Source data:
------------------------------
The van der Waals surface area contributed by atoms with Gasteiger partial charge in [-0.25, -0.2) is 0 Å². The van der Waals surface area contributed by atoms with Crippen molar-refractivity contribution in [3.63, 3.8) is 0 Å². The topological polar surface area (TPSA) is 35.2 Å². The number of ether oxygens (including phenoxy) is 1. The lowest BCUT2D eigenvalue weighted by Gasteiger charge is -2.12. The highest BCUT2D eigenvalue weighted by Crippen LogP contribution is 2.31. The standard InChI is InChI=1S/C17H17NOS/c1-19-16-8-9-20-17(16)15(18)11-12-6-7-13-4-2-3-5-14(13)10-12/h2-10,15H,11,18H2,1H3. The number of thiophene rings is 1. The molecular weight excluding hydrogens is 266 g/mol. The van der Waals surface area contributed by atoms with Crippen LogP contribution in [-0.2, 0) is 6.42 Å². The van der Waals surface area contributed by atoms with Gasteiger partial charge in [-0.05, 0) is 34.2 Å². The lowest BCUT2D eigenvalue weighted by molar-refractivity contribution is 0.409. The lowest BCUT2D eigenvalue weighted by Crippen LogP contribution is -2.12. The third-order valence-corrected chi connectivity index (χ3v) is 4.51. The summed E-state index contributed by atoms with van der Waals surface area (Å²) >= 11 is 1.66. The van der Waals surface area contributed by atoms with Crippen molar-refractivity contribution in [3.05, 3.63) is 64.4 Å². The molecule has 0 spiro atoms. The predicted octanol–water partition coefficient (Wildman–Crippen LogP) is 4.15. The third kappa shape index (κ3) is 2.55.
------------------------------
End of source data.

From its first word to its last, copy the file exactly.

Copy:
The van der Waals surface area contributed by atoms with Gasteiger partial charge in [-0.25, -0.2) is 0 Å². The van der Waals surface area contributed by atoms with Crippen molar-refractivity contribution in [3.63, 3.8) is 0 Å². The topological polar surface area (TPSA) is 35.2 Å². The number of ether oxygens (including phenoxy) is 1. The lowest BCUT2D eigenvalue weighted by Gasteiger charge is -2.12. The highest BCUT2D eigenvalue weighted by Crippen LogP contribution is 2.31. The standard InChI is InChI=1S/C17H17NOS/c1-19-16-8-9-20-17(16)15(18)11-12-6-7-13-4-2-3-5-14(13)10-12/h2-10,15H,11,18H2,1H3. The number of thiophene rings is 1. The molecular weight excluding hydrogens is 266 g/mol. The van der Waals surface area contributed by atoms with Crippen LogP contribution in [-0.2, 0) is 6.42 Å². The van der Waals surface area contributed by atoms with Gasteiger partial charge in [-0.05, 0) is 34.2 Å². The lowest BCUT2D eigenvalue weighted by molar-refractivity contribution is 0.409. The lowest BCUT2D eigenvalue weighted by Crippen LogP contribution is -2.12. The third-order valence-corrected chi connectivity index (χ3v) is 4.51. The summed E-state index contributed by atoms with van der Waals surface area (Å²) >= 11 is 1.66. The van der Waals surface area contributed by atoms with Crippen molar-refractivity contribution in [3.05, 3.63) is 64.4 Å². The molecule has 0 spiro atoms. The predicted octanol–water partition coefficient (Wildman–Crippen LogP) is 4.15. The third kappa shape index (κ3) is 2.55.